This of course raises the question as to what explains the remaining inequalities. Some groups – particularly Black Africans – are overrepresented in key worker roles (Figure 3). More particularly, Black African women are four times as likely as White British women to be working in social care roles, which have been found to have significantly raised mortality from COVID-19, while Black African men are seven times as like as White British men to be working in such roles. This may be contributing to their exposure to the disease. For others, underlying health conditions, themselves influenced by relative deprivation, may be making them more vulnerable.

Figure based on authors’ analysis of Quarterly Labour Force Survey, quarter 1 2016 to quarter 4 2019.

Alongside inequalities in vulnerability to infection, ethnic groups also differ in their economic vulnerability in light of the crisis. The lockdown aims to limit exposure and hence fatalities, but it has come with major economic impacts. Pakistani and Bangladeshi men in particular are heavily over-represented in shut-down sectors. Strikingly, while overall it is younger workers and women who are more likely to be working in shut-down sectors, among Pakistanis and Bangladeshis, more men work in these sectors and the chances of doing so increases with age (Figure 4).

Figure based on authors’ analysis of Quarterly Labour Force Survey, quarter 1 2016 to quarter 4 2019.

Incomes may currently be especially uncertain for those who are self-employed, and rates of self-employment are also high amongst Pakistani and Bangladeshi men, with Pakistani men 70% more likely to be self-employed than the White British majority.

How badly individuals and families are affected depends on the extent to which they are buffered by the resources of others in the household or can draw down savings. Bangladeshis, Black Caribbeans, and Black Africans have the most limited savings to provide a financial buffer against losses in income. Only around 30% live in households with enough to cover one month of income, compared with 60% among the White British, Other White, Indian and Pakistani populations.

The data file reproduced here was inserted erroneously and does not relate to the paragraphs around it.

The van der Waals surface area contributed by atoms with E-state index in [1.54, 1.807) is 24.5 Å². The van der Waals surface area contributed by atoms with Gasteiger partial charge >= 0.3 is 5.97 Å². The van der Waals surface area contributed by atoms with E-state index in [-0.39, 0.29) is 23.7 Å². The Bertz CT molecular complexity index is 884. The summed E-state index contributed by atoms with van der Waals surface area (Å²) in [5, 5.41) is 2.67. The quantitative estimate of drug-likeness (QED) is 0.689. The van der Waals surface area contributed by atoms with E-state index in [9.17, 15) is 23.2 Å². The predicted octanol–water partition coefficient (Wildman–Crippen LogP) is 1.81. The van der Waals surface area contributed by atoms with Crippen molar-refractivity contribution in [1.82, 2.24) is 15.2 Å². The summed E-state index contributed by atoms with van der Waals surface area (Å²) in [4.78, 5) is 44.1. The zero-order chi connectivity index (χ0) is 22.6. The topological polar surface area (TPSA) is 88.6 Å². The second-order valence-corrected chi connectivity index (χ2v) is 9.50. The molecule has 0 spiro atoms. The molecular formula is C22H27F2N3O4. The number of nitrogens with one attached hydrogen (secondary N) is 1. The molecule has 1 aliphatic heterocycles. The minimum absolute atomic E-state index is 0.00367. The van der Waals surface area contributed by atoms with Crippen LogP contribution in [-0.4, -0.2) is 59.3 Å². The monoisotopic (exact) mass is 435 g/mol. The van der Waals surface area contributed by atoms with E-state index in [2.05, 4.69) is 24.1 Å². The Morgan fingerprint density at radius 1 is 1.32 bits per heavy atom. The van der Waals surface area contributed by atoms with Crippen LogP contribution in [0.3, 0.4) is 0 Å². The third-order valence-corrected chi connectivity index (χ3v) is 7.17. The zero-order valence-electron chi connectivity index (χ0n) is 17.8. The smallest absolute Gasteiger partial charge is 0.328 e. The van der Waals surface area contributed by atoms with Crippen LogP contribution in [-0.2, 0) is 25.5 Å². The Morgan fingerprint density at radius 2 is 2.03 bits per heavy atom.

These findings raise issues for policy relating to how best to protect vulnerable populations. Considering the high rates of health and social care key workers among the groups with the most disproportionate mortality, protecting those working on the frontline, is clearly crucial. The concerns over lack of PPE, including for workers in care homes, or inconsistent applications of standards may be reducing opportunities to minimise the spread of infection.

More broadly, it is vital to recognise the ways that some groups are channelled disproportionately into particular occupational sectors – whether in carework or in self-employed or economically marginal sectors. Addressing the issue of job quality and remuneration for needed but often undervalued jobs for all workers could be expected to go a long way to reducing the inequalities that the current crisis has brought into stark relief.

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Note: the full report on which the above analysis draws was carried out as part of the IFS Deaton Review of Inequality funded by the Nuffield Foundation.

About the Authors

Lucinda Platt is Professor of Social Policy at the LSE.

 

 

 

Ross Warwick is research economist at the Institute for Fiscal Studies.

 

 

 

 

All articles posted on this blog give the views of the author(s), and not the position of LSE British Politics and Policy, nor of the London School of Economics and Political Science.